section 152

INTRODUCTION AND BRIEF DESCRIPTION

An analysis of section 152 of the Criminal Code of Canada and the associated punishments.

SECTION WORDING

152 Every person who, for a sexual purpose, invites, counsels or incites a person under the age of 16 years to touch, directly or indirectly, with a part of the body or with an object, the body of any person, including the body of the person who so invites, counsels or incites and the body of the person under the age of 16 years, (a) is guilty of an indictable offence and is liable to imprisonment for a term of not more than 10 years and to a minimum punishment of imprisonment for a term of one year; or (b) is guilty of an offence punishable on summary conviction and is liable to imprisonment for a term of not more than 18 months and to a minimum punishment of imprisonment for a term of 90 days.

EXPLANATION

Section 152 of the Criminal Code of Canada sets out the offence of "invitation to sexual touching." This offence is often grouped with other related offences, such as section 151 (sexual interference) and section 153 (sexual exploitation). Because section 152 is an age dependent offence, it is often charged in duplicate pursuant to section 271 - sexual assault. Thus, if the Crown cannot prove the age of the victim, or alternatively, if the Crown cannot prove that the accused knew the age of the victim, a sexual assault charge could still be made out, absent the "under 16" age requirement of s.152. The charge carries mandatory minimum punishments whether the Crown elects to proceed summarily or by indictment.

COMMENTARY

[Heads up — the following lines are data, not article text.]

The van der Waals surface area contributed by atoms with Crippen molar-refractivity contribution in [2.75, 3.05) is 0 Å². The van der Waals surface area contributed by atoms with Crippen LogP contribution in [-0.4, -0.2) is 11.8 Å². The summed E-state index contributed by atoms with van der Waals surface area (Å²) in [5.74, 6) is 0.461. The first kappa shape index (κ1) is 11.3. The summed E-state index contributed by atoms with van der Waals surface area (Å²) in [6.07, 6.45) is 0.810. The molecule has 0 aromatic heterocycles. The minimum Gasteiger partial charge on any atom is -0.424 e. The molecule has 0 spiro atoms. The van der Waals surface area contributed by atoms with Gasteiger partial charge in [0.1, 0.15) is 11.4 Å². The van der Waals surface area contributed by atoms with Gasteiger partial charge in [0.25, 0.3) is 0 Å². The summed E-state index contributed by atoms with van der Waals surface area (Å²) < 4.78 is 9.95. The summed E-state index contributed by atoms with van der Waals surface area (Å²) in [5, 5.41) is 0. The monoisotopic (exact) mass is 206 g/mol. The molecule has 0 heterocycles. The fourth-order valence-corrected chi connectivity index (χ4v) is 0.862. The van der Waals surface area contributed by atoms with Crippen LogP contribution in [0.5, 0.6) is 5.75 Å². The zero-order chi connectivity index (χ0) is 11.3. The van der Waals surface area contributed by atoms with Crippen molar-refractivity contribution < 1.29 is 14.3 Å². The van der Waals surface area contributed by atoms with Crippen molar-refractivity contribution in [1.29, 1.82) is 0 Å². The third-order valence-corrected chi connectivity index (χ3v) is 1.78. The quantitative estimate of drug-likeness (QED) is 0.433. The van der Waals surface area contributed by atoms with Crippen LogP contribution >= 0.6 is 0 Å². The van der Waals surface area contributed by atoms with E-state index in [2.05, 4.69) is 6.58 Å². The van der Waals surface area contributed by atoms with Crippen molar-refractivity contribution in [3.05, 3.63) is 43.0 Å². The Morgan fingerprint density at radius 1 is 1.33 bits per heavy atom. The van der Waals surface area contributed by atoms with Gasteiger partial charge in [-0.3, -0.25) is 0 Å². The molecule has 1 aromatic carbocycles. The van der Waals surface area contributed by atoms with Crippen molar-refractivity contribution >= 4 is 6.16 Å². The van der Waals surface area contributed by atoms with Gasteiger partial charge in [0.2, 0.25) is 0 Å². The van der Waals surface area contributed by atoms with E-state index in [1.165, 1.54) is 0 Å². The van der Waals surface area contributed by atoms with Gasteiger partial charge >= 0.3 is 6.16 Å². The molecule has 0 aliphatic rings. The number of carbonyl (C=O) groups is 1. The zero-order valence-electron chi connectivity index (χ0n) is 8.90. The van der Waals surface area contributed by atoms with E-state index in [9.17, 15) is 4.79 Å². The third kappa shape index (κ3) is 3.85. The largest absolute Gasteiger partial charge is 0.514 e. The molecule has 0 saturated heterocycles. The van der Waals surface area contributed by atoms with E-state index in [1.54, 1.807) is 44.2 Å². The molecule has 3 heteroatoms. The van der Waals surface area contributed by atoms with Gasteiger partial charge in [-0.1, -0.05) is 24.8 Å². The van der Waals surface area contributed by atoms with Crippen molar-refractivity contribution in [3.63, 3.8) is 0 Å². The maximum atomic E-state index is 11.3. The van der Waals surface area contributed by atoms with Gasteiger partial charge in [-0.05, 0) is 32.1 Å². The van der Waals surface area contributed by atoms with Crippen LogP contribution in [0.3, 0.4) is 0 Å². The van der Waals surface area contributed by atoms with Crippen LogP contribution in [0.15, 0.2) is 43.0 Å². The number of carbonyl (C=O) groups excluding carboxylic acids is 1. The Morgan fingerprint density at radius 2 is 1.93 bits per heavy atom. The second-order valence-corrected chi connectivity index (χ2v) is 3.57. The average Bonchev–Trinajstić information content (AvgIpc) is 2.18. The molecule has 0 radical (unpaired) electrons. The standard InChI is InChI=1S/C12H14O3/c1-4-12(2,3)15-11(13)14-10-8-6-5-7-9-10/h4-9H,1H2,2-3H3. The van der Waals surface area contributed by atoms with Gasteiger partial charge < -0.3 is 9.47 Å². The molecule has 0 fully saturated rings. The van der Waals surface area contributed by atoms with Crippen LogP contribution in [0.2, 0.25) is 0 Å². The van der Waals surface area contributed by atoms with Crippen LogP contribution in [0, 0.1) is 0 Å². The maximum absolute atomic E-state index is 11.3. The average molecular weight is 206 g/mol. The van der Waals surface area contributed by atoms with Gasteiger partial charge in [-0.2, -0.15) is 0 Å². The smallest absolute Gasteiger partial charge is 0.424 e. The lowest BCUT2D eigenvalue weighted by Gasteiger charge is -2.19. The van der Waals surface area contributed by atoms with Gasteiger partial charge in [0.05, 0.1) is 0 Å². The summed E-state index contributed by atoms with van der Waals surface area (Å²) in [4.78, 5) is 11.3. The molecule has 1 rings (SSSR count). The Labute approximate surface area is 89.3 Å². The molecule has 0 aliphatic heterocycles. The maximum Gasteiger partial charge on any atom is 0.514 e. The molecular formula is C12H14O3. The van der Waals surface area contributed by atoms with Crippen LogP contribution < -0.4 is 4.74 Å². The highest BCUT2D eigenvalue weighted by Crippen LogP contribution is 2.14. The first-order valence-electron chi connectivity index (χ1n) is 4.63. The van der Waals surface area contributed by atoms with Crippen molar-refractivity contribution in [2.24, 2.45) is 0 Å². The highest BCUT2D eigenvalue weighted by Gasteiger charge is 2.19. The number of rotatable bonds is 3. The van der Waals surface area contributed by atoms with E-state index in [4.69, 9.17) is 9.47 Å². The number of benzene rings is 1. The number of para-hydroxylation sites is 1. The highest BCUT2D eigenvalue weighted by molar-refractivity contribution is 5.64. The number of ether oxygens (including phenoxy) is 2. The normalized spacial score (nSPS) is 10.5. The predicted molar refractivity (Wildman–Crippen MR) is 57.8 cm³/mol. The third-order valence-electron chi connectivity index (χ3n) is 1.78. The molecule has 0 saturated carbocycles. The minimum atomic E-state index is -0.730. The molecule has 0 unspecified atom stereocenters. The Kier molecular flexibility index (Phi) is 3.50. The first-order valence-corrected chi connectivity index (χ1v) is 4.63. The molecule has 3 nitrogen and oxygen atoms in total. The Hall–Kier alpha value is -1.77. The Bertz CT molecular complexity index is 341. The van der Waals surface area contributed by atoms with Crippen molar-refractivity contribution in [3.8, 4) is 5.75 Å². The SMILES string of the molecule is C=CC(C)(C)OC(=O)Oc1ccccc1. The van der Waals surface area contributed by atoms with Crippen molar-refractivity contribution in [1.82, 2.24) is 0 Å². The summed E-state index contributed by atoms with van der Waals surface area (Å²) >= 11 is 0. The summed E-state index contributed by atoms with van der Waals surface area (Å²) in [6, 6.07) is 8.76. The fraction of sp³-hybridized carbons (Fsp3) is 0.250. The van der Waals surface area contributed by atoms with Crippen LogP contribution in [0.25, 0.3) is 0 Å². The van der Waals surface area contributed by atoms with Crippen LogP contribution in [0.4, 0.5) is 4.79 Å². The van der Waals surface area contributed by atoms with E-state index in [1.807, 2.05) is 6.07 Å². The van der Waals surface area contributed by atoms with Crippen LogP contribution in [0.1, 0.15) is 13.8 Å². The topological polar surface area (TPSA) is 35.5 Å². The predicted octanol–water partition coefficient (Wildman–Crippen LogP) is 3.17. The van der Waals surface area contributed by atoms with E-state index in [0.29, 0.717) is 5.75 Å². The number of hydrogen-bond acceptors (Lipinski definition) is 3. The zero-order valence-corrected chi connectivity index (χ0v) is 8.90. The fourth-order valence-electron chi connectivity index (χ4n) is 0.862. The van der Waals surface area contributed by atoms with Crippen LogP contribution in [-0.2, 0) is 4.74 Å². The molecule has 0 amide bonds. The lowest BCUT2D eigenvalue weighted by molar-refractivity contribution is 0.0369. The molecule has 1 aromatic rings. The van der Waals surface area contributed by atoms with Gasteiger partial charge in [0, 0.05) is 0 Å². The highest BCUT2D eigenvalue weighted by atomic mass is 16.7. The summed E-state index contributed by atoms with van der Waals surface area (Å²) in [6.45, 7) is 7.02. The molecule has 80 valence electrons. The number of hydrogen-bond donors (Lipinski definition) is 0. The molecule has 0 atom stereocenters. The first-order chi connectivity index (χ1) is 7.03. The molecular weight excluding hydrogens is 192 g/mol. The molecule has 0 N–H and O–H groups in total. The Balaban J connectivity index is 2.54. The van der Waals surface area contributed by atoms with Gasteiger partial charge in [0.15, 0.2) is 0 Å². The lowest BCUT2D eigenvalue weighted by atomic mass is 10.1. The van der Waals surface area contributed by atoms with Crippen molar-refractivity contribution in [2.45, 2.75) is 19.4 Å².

Section 152 of the Criminal Code of Canada serves as an important legal provision aimed at protecting minors from sexual exploitation. It criminalizes the act of inviting, counseling or inciting a person under the age of 16 years to touch themselves or another person in a sexual manner. This section is necessary because children below the age of 16 years are considered incapable of giving sexual consent. As per this section, if an adult invites, counsels or incites a minor to touch themselves or someone else inappropriately, they have committed an offense punishable by law. This law applies whether the adult is using physical force or simply using words or other means to encourage the minor to engage in sexual behavior. The provision is designed to ensure that minors are protected from sexual predators and that the dignity and self-respect of children are maintained. Section 152 focuses on the sexualization of minors and the responsibility of adults to refrain from such behaviors. It is aimed at preventing the exploitation of young children, who may not have the emotional and cognitive development to understand the sexual implications of such activities. This provision is an integral part of the Canadian legal framework aimed at protecting children from harm. One of the most notable features of this section is the minimum punishment prescribed by law for anyone found guilty of the offense. The minimum punishment for anyone convicted of this offense is a term of imprisonment for one year for an indictable offense and a minimum punishment of imprisonment for a term of 90 days for an offense punishable on summary conviction. This provision ensures that adults who lure minors into sexual behavior face severe consequences that will serve as a deterrent to others. The punishment prescribed by section 152 of the Criminal Code of Canada has served as an important tool in the fight against sexually-based offenses against minors. In particular, the provision has been instrumental in protecting minors from sexual exploitation by individuals who are in a position of trust, such as teachers and coaches. It sends a clear message that any adult who manipulates a minor in pursuit of sexual desires will face significant legal ramifications. In conclusion, section 152 of the Criminal Code of Canada is an important legal provision aimed at protecting minors from sexual exploitation. It provides legal consequences for adults who invite, counsel, or incite minors to engage in sexual behavior. It is an essential tool in protecting the dignity, self-respect, and well-being of minors and ensuring that adults take responsibility for their actions concerning minors. The minimum punishment prescribed by law reinforces the seriousness of the offense, serving as a powerful deterrent to prevent such activities, thus making Canada a safer place for children.